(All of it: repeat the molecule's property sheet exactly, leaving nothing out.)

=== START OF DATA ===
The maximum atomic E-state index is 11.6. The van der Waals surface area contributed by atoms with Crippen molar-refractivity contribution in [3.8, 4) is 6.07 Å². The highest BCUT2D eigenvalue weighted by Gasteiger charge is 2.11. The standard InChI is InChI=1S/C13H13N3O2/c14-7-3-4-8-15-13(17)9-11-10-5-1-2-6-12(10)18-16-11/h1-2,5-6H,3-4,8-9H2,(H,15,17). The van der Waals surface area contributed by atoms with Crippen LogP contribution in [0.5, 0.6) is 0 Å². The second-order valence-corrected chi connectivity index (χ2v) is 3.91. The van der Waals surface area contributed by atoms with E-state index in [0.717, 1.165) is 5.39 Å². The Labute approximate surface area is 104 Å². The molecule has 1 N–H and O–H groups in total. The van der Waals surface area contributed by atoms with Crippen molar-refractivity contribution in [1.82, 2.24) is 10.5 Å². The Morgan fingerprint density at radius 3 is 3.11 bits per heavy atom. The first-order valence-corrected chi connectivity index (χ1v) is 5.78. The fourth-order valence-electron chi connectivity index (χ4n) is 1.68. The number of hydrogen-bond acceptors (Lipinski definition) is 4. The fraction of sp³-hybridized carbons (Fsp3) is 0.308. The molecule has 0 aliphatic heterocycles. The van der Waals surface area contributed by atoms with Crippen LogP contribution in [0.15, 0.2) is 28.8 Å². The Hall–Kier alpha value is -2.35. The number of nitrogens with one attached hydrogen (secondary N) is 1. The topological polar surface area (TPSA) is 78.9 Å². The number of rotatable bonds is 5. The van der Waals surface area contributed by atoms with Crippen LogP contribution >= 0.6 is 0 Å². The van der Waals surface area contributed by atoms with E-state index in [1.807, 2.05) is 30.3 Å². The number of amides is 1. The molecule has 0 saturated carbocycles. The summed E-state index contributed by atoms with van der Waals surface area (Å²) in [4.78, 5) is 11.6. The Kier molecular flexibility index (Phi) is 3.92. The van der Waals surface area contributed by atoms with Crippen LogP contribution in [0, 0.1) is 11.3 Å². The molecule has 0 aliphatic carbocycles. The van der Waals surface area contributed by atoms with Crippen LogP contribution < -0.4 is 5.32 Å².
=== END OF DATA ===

The maximum atomic E-state index is 11.6. The van der Waals surface area contributed by atoms with Crippen molar-refractivity contribution in [3.8, 4) is 6.07 Å². The highest BCUT2D eigenvalue weighted by Gasteiger charge is 2.11. The standard InChI is InChI=1S/C13H13N3O2/c14-7-3-4-8-15-13(17)9-11-10-5-1-2-6-12(10)18-16-11/h1-2,5-6H,3-4,8-9H2,(H,15,17). The van der Waals surface area contributed by atoms with Crippen LogP contribution in [0.5, 0.6) is 0 Å². The second-order valence-corrected chi connectivity index (χ2v) is 3.91. The van der Waals surface area contributed by atoms with E-state index in [0.717, 1.165) is 5.39 Å². The Labute approximate surface area is 104 Å². The molecule has 1 N–H and O–H groups in total. The van der Waals surface area contributed by atoms with Crippen molar-refractivity contribution in [1.82, 2.24) is 10.5 Å². The Morgan fingerprint density at radius 3 is 3.11 bits per heavy atom. The first-order valence-corrected chi connectivity index (χ1v) is 5.78. The fourth-order valence-electron chi connectivity index (χ4n) is 1.68. The number of hydrogen-bond acceptors (Lipinski definition) is 4. The fraction of sp³-hybridized carbons (Fsp3) is 0.308. The molecule has 0 aliphatic heterocycles. The van der Waals surface area contributed by atoms with Crippen LogP contribution in [0.15, 0.2) is 28.8 Å². The Hall–Kier alpha value is -2.35. The number of nitrogens with one attached hydrogen (secondary N) is 1. The topological polar surface area (TPSA) is 78.9 Å². The number of rotatable bonds is 5. The van der Waals surface area contributed by atoms with Crippen LogP contribution >= 0.6 is 0 Å². The van der Waals surface area contributed by atoms with E-state index in [1.807, 2.05) is 30.3 Å². The number of amides is 1. The molecule has 0 saturated carbocycles. The summed E-state index contributed by atoms with van der Waals surface area (Å²) in [4.78, 5) is 11.6. The Kier molecular flexibility index (Phi) is 3.92. The van der Waals surface area contributed by atoms with Crippen LogP contribution in [0, 0.1) is 11.3 Å². The molecule has 0 aliphatic carbocycles. The van der Waals surface area contributed by atoms with Crippen LogP contribution < -0.4 is 5.32 Å².